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  • Black Lives Matter?Africana Religious Responses to State Violence
  • Stephen C. Finley, Biko Mandela Gray, Darrius D. Hills, Tommy J. Curry, Kijan Maxam, Hussein Rashid, Precious Rasheeda Muhammad, Jon Sensbach, and Shannen Dee Williams


In February 2012, the teenaged Trayvon Martin was killed with impunity in Florida while walking home from a neighborhood store. The acquittal of Martin’s killer, George Zimmerman, sparked indignation and protests. Even more jolting was the police killing of Michael Brown, an unarmed African American pedestrian, in Ferguson, Missouri. Unlike Martin’s death, the slaying of Brown could not be dismissed as the behavior of a lone renegade. Rather, it was an act of the state, part of an intricate web of fatal policing practices that have repeatedly targeted Blacks. After a grand jury refused to indict Darren Wilson, the white police officer who fatally shot Brown, Wilson reiterated that he had no regrets about killing the young victim. That Brown’s killer could walk free underscores a historical pattern of the state killing unarmed Blacks that goes unpunished and is defended as an act of duty. Since that time, scores of police attacks against Blacks have been in the national spotlight, from the slayings of twenty-two-year-old Rekia Boyd in Chicago and Tanisha Anderson in Cleveland to that of Freddie Gray in Baltimore, who died after being beaten by police. The unabated scale and frequency with which state actors have killed innocent, unarmed Blacks has become painfully visible.

Although this pattern of state violence is not new, the visible and vigorous activism that has emerged to proclaim that Black lives matter is distinctive. As a [End Page 442] result of massive protests and demonstrations, a global awareness has emerged to reckon with the institutionalized disregard for Black life. In response to this historic development, the Journal of Africana Religions has invited critical reflections on the theme of “Black Lives Matter.” This roundtable discussion examines the connections that emerge among protests of state violence against Blacks. The historic and ongoing efforts to assert the human dignity of victims of the politics of death that cheapen and disregard Blacks respond to a range of concerns, including recent police killings, Islamophobia, slavery, and religion. Readers will find keen attention to the religious implications of the multiple contexts through which the critique of anti-Black violence has gained expression on a global scale. The discussions demonstrate the broad historical range of this problem, from the nineteenth-century plight of Blacks fleeing slavery and state violence to the young Nigerian women recently kidnapped by Boko Haram. The authors examine political theology of the state, ecclesiastical responses to anti-Black violence, and connections to Black Power and the legacy of the civil rights movement. These reflective essays offer important insights that shed light on the subject and point to the architecture of activisms, ideologies, and structures of social power that are located at the intersection of religion and state violence. The connections that emerge across these astute reflections can enable scholars in multiple disciplines to appreciate the critical ties between formations of Africana religions and the continuing of life, death, racial formation, and human suffering at the hands of the state.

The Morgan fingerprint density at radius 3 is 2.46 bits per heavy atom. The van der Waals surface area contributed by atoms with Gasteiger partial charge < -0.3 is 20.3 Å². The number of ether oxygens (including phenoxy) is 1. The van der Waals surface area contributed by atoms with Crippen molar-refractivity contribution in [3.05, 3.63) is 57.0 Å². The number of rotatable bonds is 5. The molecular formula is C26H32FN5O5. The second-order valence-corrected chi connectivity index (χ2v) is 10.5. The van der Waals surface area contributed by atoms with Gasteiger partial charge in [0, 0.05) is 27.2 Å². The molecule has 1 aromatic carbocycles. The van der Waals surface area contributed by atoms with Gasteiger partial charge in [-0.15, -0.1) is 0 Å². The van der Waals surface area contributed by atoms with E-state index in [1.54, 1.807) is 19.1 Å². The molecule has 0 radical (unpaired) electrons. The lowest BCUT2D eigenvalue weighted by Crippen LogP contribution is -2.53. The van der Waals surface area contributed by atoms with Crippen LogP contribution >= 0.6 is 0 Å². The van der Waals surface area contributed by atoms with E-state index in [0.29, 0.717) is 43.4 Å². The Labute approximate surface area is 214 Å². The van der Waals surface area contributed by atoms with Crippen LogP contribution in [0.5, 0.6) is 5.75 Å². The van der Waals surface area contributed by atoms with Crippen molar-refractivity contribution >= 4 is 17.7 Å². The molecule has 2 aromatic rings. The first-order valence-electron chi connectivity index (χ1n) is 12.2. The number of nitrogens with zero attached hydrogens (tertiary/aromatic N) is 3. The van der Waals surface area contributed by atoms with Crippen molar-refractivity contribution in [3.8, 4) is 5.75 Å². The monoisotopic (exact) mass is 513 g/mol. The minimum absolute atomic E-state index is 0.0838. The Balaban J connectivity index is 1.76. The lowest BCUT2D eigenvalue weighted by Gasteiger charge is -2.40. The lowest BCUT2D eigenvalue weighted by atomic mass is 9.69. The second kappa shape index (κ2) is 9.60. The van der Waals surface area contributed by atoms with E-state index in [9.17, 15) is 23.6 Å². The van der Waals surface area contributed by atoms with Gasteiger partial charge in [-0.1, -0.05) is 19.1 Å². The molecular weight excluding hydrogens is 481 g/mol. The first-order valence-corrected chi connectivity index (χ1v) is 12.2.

Sylvester A. Johnson and Edward E. Curtis IV



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pp. 442-443
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